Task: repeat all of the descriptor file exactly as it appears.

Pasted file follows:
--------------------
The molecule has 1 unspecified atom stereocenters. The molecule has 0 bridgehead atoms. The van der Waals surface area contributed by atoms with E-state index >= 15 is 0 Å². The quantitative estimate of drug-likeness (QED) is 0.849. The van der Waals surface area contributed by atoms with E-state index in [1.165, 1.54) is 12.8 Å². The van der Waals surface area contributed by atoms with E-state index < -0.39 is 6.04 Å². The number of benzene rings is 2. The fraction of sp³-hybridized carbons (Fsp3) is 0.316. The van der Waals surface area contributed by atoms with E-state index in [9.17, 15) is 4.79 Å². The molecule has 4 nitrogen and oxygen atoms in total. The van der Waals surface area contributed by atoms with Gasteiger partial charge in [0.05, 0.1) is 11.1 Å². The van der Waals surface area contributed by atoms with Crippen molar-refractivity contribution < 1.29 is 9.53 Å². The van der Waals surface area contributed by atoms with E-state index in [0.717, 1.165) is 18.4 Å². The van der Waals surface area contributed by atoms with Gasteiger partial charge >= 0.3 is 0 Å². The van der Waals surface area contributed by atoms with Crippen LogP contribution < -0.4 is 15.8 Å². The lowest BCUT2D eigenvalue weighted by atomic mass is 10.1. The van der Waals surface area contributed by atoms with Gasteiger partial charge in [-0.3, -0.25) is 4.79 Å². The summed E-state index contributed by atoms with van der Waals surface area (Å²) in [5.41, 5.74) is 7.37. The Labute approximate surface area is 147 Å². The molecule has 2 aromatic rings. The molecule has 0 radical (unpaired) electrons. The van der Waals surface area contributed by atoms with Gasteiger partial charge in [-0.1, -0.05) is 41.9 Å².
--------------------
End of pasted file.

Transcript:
The molecule has 1 unspecified atom stereocenters. The molecule has 0 bridgehead atoms. The van der Waals surface area contributed by atoms with E-state index >= 15 is 0 Å². The quantitative estimate of drug-likeness (QED) is 0.849. The van der Waals surface area contributed by atoms with E-state index in [1.165, 1.54) is 12.8 Å². The van der Waals surface area contributed by atoms with E-state index < -0.39 is 6.04 Å². The number of benzene rings is 2. The fraction of sp³-hybridized carbons (Fsp3) is 0.316. The van der Waals surface area contributed by atoms with E-state index in [9.17, 15) is 4.79 Å². The molecule has 4 nitrogen and oxygen atoms in total. The van der Waals surface area contributed by atoms with Gasteiger partial charge in [0.05, 0.1) is 11.1 Å². The van der Waals surface area contributed by atoms with Crippen molar-refractivity contribution < 1.29 is 9.53 Å². The van der Waals surface area contributed by atoms with E-state index in [0.717, 1.165) is 18.4 Å². The van der Waals surface area contributed by atoms with Gasteiger partial charge >= 0.3 is 0 Å². The van der Waals surface area contributed by atoms with Crippen LogP contribution < -0.4 is 15.8 Å². The lowest BCUT2D eigenvalue weighted by atomic mass is 10.1. The van der Waals surface area contributed by atoms with Gasteiger partial charge in [-0.3, -0.25) is 4.79 Å². The summed E-state index contributed by atoms with van der Waals surface area (Å²) in [5.41, 5.74) is 7.37. The Labute approximate surface area is 147 Å². The molecule has 2 aromatic rings. The molecule has 0 radical (unpaired) electrons. The van der Waals surface area contributed by atoms with Gasteiger partial charge in [-0.1, -0.05) is 41.9 Å².